Pay off Student Loans or Save for Retirement?

Most recent college graduates and emerging professionals struggle with the seemingly competing tasks of saving for retirement and paying down student loan debt. As a result, many reach mid-career behind on funding their retirement needs and may still face a mountain of student debt. But these two goals need not be at odds. Every situation is unique and both are important. By following the prioritization guidelines below you can be well on your way to managing the dilemma.

This blog post will assume that you have the income to handle making all necessary minimum payments and is focused on what to attack with any extra dollars. If you struggle with how to budget for the minimum debt service I’d love to have that discussion with you, but for now it’s a blog topic for another day.

Step One: Make the minimum payments

Statistics show that many college students graduate not only with student loan debt, but also with high interest rate credit card debt. Depending on the types and timing of your student loans, interest rates can be anywhere from 4% to 10% or more. While this seems high, credit card rates are even higher with an average rate around 15% and a much higher ceiling. As such, it’s very important not to ignore credit card debt when forming your plan. Start by making the minimum payment for your selected repayment plan to your student loan providers and to your credit card company.

Step Two: Meet the match

Most workers these days recognize that employer matching contributions to a retirement plan are an opportunity for free money. “Meeting the match” is like making the minimum payment, only this payment is to yourself! Your employer is incentivizing you to save for retirement; take the carrot! If you can contribute 5% and your employer will match it with another 5%, for example, you’ll be well on your way to funding your retirement needs. If your company doesn’t match your contributions, then to get started try to save at least 5% or so if you are able.

Step Three: Eliminate consumer debt

Carrying higher-interest credit card debt will be a drag on your ability to make sizable progress toward just about every other financial goal you may have. Any extra dollars at this point should go toward getting these balances to zero. It’s okay to have a credit card, and it really is almost a necessity these days. However, try to ruthlessly attack any ongoing balance you may have and use your card sparingly going forward.

In fact, if you are close to eliminating your credit card balance, it’s sometimes advisable to put “step three” before “step two.” For instance, if you really go after it and know you can be done with the credit card in a year or so, it’s okay to delay saving for retirement if you’re dedicated. If you know it will take several years or more to pay off, you should be even more dedicated but might want to budget for contributing at least something to your retirement plans along the way if you can.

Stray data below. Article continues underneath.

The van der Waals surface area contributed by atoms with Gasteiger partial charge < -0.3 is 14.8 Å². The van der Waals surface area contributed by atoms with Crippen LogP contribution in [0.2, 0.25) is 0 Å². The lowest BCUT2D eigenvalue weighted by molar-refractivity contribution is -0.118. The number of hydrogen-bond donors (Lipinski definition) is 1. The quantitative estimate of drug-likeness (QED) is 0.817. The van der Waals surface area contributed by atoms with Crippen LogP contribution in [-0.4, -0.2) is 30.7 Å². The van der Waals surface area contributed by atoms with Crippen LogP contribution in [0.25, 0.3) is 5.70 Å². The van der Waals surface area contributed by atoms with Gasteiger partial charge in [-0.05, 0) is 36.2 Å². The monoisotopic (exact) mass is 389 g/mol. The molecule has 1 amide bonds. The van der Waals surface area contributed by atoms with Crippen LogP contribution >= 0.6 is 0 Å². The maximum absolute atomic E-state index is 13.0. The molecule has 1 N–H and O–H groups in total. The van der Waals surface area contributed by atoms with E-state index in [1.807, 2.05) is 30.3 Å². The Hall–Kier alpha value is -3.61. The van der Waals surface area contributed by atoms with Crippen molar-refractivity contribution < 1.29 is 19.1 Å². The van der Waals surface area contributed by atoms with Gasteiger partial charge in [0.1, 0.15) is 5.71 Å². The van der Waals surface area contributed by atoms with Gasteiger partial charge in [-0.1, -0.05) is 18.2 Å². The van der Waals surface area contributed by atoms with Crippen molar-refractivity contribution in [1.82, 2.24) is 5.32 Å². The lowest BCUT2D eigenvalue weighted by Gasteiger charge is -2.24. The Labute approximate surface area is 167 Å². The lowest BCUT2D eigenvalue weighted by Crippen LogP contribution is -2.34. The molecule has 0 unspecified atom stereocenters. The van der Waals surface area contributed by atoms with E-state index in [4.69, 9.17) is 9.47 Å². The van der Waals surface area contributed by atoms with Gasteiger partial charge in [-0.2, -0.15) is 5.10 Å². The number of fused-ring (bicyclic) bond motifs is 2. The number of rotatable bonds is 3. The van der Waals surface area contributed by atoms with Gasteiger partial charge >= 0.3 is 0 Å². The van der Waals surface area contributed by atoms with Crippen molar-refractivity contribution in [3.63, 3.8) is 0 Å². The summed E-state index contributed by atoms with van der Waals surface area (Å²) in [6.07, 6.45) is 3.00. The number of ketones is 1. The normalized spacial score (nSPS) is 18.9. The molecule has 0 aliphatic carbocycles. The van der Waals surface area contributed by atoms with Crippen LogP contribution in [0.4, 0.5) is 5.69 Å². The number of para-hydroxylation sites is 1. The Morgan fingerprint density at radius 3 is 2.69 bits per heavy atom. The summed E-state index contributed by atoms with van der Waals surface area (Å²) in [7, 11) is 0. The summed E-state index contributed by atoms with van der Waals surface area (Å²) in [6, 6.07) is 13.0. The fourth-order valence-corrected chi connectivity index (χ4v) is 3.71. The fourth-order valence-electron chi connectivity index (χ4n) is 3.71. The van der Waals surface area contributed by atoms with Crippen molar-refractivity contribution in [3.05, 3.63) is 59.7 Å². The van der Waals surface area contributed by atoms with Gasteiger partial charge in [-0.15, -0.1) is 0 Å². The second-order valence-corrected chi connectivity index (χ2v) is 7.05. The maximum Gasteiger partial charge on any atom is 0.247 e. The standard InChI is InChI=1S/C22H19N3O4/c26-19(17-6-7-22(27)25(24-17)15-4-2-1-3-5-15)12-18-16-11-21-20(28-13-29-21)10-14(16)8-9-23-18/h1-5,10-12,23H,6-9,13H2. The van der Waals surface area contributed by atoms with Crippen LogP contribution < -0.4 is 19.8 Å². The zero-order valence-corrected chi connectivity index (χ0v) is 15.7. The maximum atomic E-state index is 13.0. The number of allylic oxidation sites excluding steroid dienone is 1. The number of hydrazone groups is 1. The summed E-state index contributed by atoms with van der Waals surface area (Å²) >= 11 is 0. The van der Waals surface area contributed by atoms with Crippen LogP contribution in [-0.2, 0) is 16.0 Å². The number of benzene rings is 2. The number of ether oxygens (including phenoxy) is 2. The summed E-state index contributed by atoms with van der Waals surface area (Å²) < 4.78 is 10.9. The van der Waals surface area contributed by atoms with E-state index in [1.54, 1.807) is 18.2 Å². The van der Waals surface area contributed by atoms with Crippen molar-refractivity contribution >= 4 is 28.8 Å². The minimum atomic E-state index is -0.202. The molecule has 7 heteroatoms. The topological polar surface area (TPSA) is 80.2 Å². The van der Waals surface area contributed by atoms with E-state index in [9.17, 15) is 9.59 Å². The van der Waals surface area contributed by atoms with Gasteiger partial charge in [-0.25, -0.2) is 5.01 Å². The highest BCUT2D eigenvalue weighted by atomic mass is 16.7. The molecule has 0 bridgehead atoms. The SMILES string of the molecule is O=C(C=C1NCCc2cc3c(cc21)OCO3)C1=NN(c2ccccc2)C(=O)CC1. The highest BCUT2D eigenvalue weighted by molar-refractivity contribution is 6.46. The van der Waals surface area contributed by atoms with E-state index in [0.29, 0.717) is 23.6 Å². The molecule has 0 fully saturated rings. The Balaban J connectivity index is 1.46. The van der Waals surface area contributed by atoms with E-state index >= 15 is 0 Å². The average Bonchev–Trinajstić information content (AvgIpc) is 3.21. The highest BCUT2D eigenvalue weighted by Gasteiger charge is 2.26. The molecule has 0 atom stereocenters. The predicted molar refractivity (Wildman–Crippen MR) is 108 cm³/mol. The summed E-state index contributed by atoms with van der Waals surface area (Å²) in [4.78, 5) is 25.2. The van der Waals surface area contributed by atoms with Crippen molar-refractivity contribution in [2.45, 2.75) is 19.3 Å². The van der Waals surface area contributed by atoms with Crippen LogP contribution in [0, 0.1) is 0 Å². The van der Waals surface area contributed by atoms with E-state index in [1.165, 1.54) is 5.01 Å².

Step Four: Strike down your student loans

At this point you’ve been able to make your student loan payment, you’re meeting the match at work, and you’re free from credit card debt. Congratulations! You’re in a better spot than most! Now it’s time to really go after those student loans! If between your contributions and your employers’ matching you’re saving around 10% of your salary into your retirement plan, use any extra budgetary firepower to take down your student debt. It is important to do both, but if you’re unable to do 10%, try to continue to save at least 5% for retirement. It is okay to back off the retirement contributions some, so long as you go back there first once the loans are gone.

Some will argue that student loan debt is okay because the interest is tax deductible. Sure you won’t pay tax on your interest payments, but you still have to pay the interest! Others will say that you can “make” more money by investing than you can “save” by paying off lower rate student loans, but relying on unpredictable investment returns brings more risk to the equation. Even if your student loan rate is just 5%, that’s a guaranteed “return” on your money. When you invest there are no guarantees, and at the end of the day your student loan represents money you’ve already spent. It’s an obligation and it’s not going anywhere. Putting it off can bottleneck your budget and other goals down the line.

Step Five: Debt free, the way to be

Getting here might take a while, but you’ll be battle tested at this point. Time has gone by and you might have additional needs to save for beyond retirement. Maybe you have a mortgage or have purchased a car. Maybe you want to save for a child’s college education so they don’t have to go through the same cycle you’ve just completed. But now that you no longer have the burden of repaying money spent years ago on your books & tuition, pizza & beverages, you have the flexibility to do some more forward thinking financial planning. You can identify your real financial goals and go after them instead.

So to answer the question: Should I pay down my student loans or save for retirement? The answer is: Yes. And some timely prioritization can help you to make a game plan to be successful with both.

If you would like more details about how to work through this plan or about your specific situation, please call the office at 913-317-6000.

< Back to Updates

Get in Touch With an Advisor

We'd love to connect with you. Click the button below and fill out the form to talk with a Sound Stewardship advisor.

Recent Updates

5 reasons to consider a Roth conversion June 20, 2022

In March, Matt wrote about 10 smart financial moves to make during uncertain times. One of those sa…

Subscribe to Our Newsletter

Subscribe to the Sound Stewardship e-newsletter for timely money advice, financial tips and the latest from our team.
  • This field is for validation purposes and should be left unchanged.